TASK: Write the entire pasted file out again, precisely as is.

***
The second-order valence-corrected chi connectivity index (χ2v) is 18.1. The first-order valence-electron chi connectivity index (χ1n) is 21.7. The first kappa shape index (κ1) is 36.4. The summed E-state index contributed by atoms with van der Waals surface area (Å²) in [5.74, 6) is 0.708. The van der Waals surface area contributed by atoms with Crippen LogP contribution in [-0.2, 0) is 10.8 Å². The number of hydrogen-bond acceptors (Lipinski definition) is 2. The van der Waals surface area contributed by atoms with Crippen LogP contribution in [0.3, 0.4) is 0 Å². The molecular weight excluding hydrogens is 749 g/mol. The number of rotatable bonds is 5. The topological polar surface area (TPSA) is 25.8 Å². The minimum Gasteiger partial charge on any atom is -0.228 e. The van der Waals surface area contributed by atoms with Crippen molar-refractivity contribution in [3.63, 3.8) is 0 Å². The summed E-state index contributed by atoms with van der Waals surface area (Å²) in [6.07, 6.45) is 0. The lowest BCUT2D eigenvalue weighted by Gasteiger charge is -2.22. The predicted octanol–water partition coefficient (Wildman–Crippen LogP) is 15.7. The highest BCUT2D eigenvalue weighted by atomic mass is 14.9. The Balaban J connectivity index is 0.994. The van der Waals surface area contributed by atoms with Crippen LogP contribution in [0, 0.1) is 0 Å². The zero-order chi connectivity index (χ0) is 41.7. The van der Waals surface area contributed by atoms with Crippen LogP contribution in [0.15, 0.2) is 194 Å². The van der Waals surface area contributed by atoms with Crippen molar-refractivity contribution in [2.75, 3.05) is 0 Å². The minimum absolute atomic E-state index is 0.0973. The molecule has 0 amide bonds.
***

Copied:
The second-order valence-corrected chi connectivity index (χ2v) is 18.1. The first-order valence-electron chi connectivity index (χ1n) is 21.7. The first kappa shape index (κ1) is 36.4. The summed E-state index contributed by atoms with van der Waals surface area (Å²) in [5.74, 6) is 0.708. The van der Waals surface area contributed by atoms with Crippen LogP contribution in [-0.2, 0) is 10.8 Å². The number of hydrogen-bond acceptors (Lipinski definition) is 2. The van der Waals surface area contributed by atoms with Crippen LogP contribution in [0.3, 0.4) is 0 Å². The molecular weight excluding hydrogens is 749 g/mol. The number of rotatable bonds is 5. The topological polar surface area (TPSA) is 25.8 Å². The minimum Gasteiger partial charge on any atom is -0.228 e. The van der Waals surface area contributed by atoms with Crippen molar-refractivity contribution in [3.63, 3.8) is 0 Å². The summed E-state index contributed by atoms with van der Waals surface area (Å²) in [6.07, 6.45) is 0. The lowest BCUT2D eigenvalue weighted by Gasteiger charge is -2.22. The predicted octanol–water partition coefficient (Wildman–Crippen LogP) is 15.7. The highest BCUT2D eigenvalue weighted by atomic mass is 14.9. The Balaban J connectivity index is 0.994. The van der Waals surface area contributed by atoms with Crippen LogP contribution in [0, 0.1) is 0 Å². The zero-order chi connectivity index (χ0) is 41.7. The van der Waals surface area contributed by atoms with Crippen LogP contribution in [0.15, 0.2) is 194 Å². The van der Waals surface area contributed by atoms with Crippen molar-refractivity contribution in [2.75, 3.05) is 0 Å². The minimum absolute atomic E-state index is 0.0973. The molecule has 0 amide bonds.